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Tool and Workstand advice...(4 posts)

Tool and Workstand advice...cydswipe
Jan 9, 2003 5:26 PM
I'm looking at buying my own workstand and tools. I've got about $250. I am trying to teach myself, using a beater bike, and a copy of Zinn's when it arrives. Where can I get the most bang for my buck? Park tools are at several web-retailers, should I avoid Performance tools? I realize that I get what I pay for. I just don't know what tools I'll need right away. Any advice?
Performance Bike Workstand & other stuff...bent_spoke
Jan 9, 2003 6:19 PM
I picked up the Spin Dr Pro from PerfBike & it seems pretty solid, which is what I was looking for. I got a tool kit on E-bay, but I would probably stick with the tool kits for Performance or Bike Nashbar, as they seem to be the same & you'd be able to return them if you had a problem. (The E-bay distrib. basically told me to get lost when I questioned his discription not matching the toolkit). Performance bike is having a sale on a set like I got for about $99. Performance's sale would be hard to beat, but you might want to look at their packages too.
http://www.performancebike.com/shop/subcategory.html?Cat_ID=23&Sub_ID=4355

You can spend more with Park tools, but I'm not convinced it's worth it. The same goes for buying a more complete toolset unless you're planning on doing alot of repairs. I'd just add more tools as you need them.
re: Tool and Workstand advice...Akirasho
Jan 9, 2003 7:19 PM
http://www.psycle-therapy.great-ride.com/my_shop_photons.htm

... in general, many of your home tools can double for cycling... and you can save your money on specialty tools till you actually need 'em (most are relatively inexpensive).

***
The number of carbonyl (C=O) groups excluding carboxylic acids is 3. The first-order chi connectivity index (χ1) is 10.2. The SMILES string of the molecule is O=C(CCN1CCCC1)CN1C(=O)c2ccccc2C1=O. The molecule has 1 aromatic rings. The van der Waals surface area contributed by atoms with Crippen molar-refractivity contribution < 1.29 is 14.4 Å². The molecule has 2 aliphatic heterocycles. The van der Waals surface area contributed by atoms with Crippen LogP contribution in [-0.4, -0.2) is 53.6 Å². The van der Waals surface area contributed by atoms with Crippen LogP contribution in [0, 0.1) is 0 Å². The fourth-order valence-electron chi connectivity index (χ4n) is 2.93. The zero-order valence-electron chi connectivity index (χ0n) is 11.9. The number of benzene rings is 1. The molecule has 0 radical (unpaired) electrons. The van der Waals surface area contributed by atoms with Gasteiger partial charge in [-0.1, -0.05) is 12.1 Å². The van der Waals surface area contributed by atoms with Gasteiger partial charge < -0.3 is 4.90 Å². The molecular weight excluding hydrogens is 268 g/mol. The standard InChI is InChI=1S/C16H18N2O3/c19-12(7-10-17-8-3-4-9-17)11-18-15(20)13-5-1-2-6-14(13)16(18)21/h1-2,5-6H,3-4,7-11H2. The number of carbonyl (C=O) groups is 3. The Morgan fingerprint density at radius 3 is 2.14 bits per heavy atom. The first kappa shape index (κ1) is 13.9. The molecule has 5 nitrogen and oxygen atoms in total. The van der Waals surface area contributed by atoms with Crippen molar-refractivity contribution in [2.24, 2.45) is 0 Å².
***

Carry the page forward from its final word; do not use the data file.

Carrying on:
Park tools are fairly common... but others are making inroads on Park's dominance... Var, Hozan, Pedros, Tacx and Cyclus come to mind... as well as Wrench Force and a few house brands. In general, with respect to tools, you get what you pay for... just make sure you don't go too cheap!

I try to make it a point to do a pseudo mini inventory of my tools when I go to an LBS... and pick up an odd or end (cone wrench here... pedal wrench there). Over time, along with a few specialty purchases, I've assembled a shop quality tool box since about '94.

Be the bike.
re: Tool and Workstand advice...manicoti
Jan 10, 2003 5:02 AM
Zinn's book has a little section on tools where they are organized by levels with level 1 being the easiest and needing the least tools. Allen wrenches handle alot of maintenence, but I think cable cutters and tools for cassete removal and bb removal are all the novice wrench needs for now. I just buy what I need when I need it. Takes longer, but you know exactly what it's for when you are done.